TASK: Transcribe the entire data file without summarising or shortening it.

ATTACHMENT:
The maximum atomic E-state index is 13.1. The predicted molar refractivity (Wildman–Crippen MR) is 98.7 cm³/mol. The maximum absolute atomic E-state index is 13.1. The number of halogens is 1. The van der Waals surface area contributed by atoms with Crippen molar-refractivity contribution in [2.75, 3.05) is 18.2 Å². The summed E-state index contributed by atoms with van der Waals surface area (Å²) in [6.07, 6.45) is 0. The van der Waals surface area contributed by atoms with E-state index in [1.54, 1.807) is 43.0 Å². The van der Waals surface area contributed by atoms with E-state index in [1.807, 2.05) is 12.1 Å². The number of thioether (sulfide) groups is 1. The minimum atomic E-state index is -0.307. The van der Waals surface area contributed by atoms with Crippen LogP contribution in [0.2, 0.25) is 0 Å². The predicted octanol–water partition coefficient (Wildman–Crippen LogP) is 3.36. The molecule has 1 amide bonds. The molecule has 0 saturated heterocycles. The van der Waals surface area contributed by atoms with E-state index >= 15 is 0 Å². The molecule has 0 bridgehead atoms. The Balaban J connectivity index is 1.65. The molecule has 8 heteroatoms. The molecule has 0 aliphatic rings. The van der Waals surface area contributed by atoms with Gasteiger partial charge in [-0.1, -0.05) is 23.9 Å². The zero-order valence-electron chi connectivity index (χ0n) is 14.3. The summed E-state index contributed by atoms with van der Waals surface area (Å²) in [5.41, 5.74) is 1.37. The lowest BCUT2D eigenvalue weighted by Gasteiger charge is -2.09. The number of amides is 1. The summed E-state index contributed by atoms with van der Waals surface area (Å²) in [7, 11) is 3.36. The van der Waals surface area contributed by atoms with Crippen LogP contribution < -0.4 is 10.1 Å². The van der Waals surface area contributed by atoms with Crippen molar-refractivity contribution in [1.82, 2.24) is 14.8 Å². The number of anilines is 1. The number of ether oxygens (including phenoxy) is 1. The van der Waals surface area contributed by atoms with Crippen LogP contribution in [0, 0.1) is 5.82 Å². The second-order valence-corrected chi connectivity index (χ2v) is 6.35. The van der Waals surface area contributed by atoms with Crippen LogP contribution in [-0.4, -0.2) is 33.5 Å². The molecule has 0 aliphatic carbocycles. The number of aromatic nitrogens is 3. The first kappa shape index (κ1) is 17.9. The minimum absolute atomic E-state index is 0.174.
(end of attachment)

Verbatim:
The maximum atomic E-state index is 13.1. The predicted molar refractivity (Wildman–Crippen MR) is 98.7 cm³/mol. The maximum absolute atomic E-state index is 13.1. The number of halogens is 1. The van der Waals surface area contributed by atoms with Crippen molar-refractivity contribution in [2.75, 3.05) is 18.2 Å². The summed E-state index contributed by atoms with van der Waals surface area (Å²) in [6.07, 6.45) is 0. The van der Waals surface area contributed by atoms with E-state index in [1.54, 1.807) is 43.0 Å². The van der Waals surface area contributed by atoms with E-state index in [1.807, 2.05) is 12.1 Å². The number of thioether (sulfide) groups is 1. The minimum atomic E-state index is -0.307. The van der Waals surface area contributed by atoms with Crippen LogP contribution in [0.2, 0.25) is 0 Å². The predicted octanol–water partition coefficient (Wildman–Crippen LogP) is 3.36. The molecule has 1 amide bonds. The molecule has 0 saturated heterocycles. The van der Waals surface area contributed by atoms with E-state index >= 15 is 0 Å². The molecule has 0 bridgehead atoms. The Balaban J connectivity index is 1.65. The molecule has 8 heteroatoms. The molecule has 0 aliphatic rings. The van der Waals surface area contributed by atoms with Gasteiger partial charge in [-0.1, -0.05) is 23.9 Å². The zero-order valence-electron chi connectivity index (χ0n) is 14.3. The summed E-state index contributed by atoms with van der Waals surface area (Å²) in [5.41, 5.74) is 1.37. The lowest BCUT2D eigenvalue weighted by Gasteiger charge is -2.09. The number of amides is 1. The summed E-state index contributed by atoms with van der Waals surface area (Å²) in [7, 11) is 3.36. The van der Waals surface area contributed by atoms with Crippen LogP contribution < -0.4 is 10.1 Å². The van der Waals surface area contributed by atoms with Crippen molar-refractivity contribution in [1.82, 2.24) is 14.8 Å². The number of anilines is 1. The number of ether oxygens (including phenoxy) is 1. The van der Waals surface area contributed by atoms with Crippen LogP contribution in [0, 0.1) is 5.82 Å². The second-order valence-corrected chi connectivity index (χ2v) is 6.35. The van der Waals surface area contributed by atoms with Crippen LogP contribution in [-0.4, -0.2) is 33.5 Å². The molecule has 0 aliphatic carbocycles. The number of aromatic nitrogens is 3. The first kappa shape index (κ1) is 17.9. The minimum absolute atomic E-state index is 0.174.